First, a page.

"I will use these images and database to create large prints and an interactive web site to sort the recycling, and the project will serve both as an aesthetic investigation and educational tool for the city," he says. "Creating connections between objects and identity, the importance of thoughtful choice in what we do with these objects, and an interest in how art functions in a diverse range of public spaces were all ideas that attracted me to the project."
Jyoti Shah says, in the case of plants threatened by insects or disease, protection is better than a cure.
"We're trying to understand the mechanisms by which plants defend themselves," says Shah, who came to UNT last fall from Kansas State University, where he received the Faculty Scholar Award for excellence in research, teaching and service to the university. "If you understand the basic defense, you can develop plants with enhanced resistance."
Shah earned bachelor's and master's degrees in microbiology from the University of Bombay and a doctorate in biology from the University of Notre Dame. Wanting to use his expertise in a practical way, he became interested in studying "how plants do what they do."
He is working on four major research projects — two funded by the National Science Foundation and two by the U.S. Department of Agriculture.
The NSF grants support Shah's work with lipids, which play a part in long-distance signaling in plant defense. "When one part of a plant gets infected by a pathogen, it tells another part to be better prepared to ward it off," he explains.
Understanding that process in plants' immune response is the aim of one NSF project. The other involves Shah's collaborative research with the Kansas Lipidomics Research Center, which he says is the nation's only center for the metabolic profiling of plant lipids. The center includes researchers at Kansas State, the University of Missouri at St. Louis, and now UNT.
"Lipids play a major role in the response of organisms to environmental stress," Shah says. "In general, by looking at signature changes in plant lipids, researchers can detect stress before it occurs."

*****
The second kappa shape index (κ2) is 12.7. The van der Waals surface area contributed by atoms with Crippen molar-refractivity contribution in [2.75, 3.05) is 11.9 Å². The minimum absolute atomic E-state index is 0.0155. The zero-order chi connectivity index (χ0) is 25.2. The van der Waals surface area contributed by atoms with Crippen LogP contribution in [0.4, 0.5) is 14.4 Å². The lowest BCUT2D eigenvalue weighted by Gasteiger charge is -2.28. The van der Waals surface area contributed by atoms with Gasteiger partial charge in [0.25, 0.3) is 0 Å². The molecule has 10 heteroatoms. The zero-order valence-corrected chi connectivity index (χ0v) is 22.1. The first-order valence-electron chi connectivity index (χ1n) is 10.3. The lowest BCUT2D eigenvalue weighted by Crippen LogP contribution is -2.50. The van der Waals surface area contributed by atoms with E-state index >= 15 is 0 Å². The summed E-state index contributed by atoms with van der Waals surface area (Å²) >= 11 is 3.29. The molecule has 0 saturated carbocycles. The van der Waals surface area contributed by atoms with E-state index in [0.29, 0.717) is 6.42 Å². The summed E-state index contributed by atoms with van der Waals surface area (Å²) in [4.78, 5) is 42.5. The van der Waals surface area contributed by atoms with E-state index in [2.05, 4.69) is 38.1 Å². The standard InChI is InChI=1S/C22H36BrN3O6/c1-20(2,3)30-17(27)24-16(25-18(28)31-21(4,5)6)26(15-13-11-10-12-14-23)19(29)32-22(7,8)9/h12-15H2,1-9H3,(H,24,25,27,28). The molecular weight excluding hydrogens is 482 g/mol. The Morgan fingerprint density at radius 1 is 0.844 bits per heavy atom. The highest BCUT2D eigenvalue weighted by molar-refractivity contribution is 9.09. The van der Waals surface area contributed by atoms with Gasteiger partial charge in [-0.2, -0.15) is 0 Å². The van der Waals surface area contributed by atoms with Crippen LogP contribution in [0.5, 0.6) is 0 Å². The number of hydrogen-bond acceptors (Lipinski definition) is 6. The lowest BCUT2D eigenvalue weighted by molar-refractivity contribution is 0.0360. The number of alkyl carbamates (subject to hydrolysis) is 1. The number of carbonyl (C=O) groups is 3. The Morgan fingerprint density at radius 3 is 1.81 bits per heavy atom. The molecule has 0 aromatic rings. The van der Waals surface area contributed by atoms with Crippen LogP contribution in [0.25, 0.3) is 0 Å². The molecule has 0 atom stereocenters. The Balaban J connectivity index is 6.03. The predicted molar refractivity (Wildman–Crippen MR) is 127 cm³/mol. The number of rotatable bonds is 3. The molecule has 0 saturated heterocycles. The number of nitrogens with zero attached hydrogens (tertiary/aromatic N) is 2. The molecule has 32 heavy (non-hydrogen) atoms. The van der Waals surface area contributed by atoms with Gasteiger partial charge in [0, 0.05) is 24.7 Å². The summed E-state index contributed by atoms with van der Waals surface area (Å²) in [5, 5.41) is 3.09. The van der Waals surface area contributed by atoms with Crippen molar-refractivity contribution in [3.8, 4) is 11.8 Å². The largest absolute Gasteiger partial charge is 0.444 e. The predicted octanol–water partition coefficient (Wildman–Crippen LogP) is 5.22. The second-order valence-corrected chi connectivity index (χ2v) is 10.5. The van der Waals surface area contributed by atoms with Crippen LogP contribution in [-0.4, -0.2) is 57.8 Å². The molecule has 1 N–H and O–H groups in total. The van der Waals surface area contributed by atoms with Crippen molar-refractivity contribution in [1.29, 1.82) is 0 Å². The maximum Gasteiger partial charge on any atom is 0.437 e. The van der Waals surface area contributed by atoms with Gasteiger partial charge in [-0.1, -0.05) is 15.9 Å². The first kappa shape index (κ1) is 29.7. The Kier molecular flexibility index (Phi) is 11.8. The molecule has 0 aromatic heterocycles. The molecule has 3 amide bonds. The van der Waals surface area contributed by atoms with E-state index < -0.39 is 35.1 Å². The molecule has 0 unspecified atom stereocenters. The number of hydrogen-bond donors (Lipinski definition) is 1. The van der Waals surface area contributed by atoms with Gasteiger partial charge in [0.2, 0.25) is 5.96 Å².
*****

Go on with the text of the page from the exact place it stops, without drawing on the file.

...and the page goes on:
Shah's USDA-supported work targets specific pathogens and insects that serve as stressors to plants. In one project, he took a gene from the Arabidopsis plant, which serves as a genetic model, and engineered it in wheat to make it resistant to Fusarium head blight disease. The goal of the project, now in field trials on wheat, is to reduce disease, thereby increasing production and decreasing the need for fungicides.
Another USDA project targets the green peach aphid, which can feed on more than 100 plant species.
"It's an important insect in that it 'drinks' from the plant," Shah says. "When it feeds, it takes away nutrient-containing phloem sap and also transmits viruses from one plant to another."
Shah says plants' defenses against the insect include deterring feeding and preventing reproduction.
"We're looking at the basic science to see how plants control this insect," he says. "We can then target some of these defense genes for enhancing resistance."
Today's sports apparel carries heat away as sweat evaporates through its pores without wetting the fabric. Understanding that process at the nano level — for pores a few billionths of a meter in diameter — is among the goals of Matthew J. Traum. He joined UNT's new mechanical and energy engineering department last fall after earning master's and doctoral degrees in mechanical engineering from the Massachusetts Institute of Technology.